There are many techniques available to reduce or totally avoid estate taxes, however many techniques involve giving away your assets before you die. Careful consideration should be given to the amount of assets you will need to retain, to live a comfortable life. Very few people want to be put in a position where they gave too much away and have to ask for financial help. What may not seem to be an issue now with gifting to your family can easily change with the influence of outside people such as son or daughter-in-laws. If, after careful consideration, you would like to still reduce your estate, consider the following:
CURRENT FEDERAL ESTATE TAX LAW - In 2016, every person can give away or die with up to $5,450,000 without incurring any gift or estate taxes. If you are a married couple, the amount can be doubled ($10,900,000) so most estates will not encounter an estate tax. This $5,450,000 is indexed for inflation, so as long as the law exists, the amount will continue to rise. For the larger estates where an estate tax may otherwise be imposed, there are techniques available to give away significantly more that the existing $5,450,000 if your circumstances warrant.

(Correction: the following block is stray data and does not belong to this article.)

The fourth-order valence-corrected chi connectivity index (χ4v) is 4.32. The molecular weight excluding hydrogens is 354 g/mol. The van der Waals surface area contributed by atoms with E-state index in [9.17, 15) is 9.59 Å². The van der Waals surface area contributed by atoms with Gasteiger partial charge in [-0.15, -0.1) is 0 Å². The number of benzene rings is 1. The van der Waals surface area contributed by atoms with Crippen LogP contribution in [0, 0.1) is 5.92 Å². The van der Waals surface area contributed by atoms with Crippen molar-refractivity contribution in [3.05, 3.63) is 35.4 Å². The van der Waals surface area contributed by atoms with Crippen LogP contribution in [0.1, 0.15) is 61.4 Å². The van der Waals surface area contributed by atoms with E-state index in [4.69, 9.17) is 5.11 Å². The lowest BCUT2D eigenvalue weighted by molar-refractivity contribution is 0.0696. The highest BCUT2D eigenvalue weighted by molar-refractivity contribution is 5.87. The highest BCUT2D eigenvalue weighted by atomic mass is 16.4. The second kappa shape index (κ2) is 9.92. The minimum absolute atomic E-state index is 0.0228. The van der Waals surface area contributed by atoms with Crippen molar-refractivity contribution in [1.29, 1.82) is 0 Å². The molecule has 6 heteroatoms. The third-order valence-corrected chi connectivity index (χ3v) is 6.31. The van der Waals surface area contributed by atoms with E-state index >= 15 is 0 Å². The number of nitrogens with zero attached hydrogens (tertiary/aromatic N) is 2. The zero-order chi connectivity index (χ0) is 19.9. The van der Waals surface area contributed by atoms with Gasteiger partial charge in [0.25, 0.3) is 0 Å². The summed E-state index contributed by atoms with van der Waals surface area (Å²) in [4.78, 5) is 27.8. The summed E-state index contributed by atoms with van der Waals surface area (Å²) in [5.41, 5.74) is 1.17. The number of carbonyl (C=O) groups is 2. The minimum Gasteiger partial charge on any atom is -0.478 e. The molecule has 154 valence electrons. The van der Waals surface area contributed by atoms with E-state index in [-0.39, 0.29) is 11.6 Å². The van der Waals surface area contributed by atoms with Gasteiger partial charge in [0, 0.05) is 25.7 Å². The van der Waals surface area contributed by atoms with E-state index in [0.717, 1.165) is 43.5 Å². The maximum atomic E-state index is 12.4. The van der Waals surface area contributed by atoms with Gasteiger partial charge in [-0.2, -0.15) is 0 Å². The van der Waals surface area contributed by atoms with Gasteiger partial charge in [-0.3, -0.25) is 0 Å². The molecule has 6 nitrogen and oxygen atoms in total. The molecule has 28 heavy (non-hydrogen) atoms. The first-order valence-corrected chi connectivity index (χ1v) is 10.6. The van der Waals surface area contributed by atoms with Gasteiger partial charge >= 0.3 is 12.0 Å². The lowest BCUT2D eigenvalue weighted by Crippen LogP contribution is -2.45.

ANNUAL GIFT TAX EXCLUSION - In 2016, a donor can also give up to $14,000 ($28,000 for a married couple) to each donee without reducing the $5,450,000 exemption amount. This $14,000 amount is also indexed for inflation. Gifts can be given directly to beneficiary and can also be gifted to deposit this gift into an Irrevocable Trust (each year) to take advantage of the annual gift tax exclusion.
DISCOUNTING INTEREST - Creating voting and non-voting interests in an entity can discount its value. Generally, a non-voting interest is less valuable for the purposes of valuing the entity. Discounting is a commonly used estate planning strategy to reduce/eliminate estate taxes.
CHARITABLE TRUST - A trust could be set up to benefit a charity of your choice. Setting up a charitable trust offers many tax breaks.
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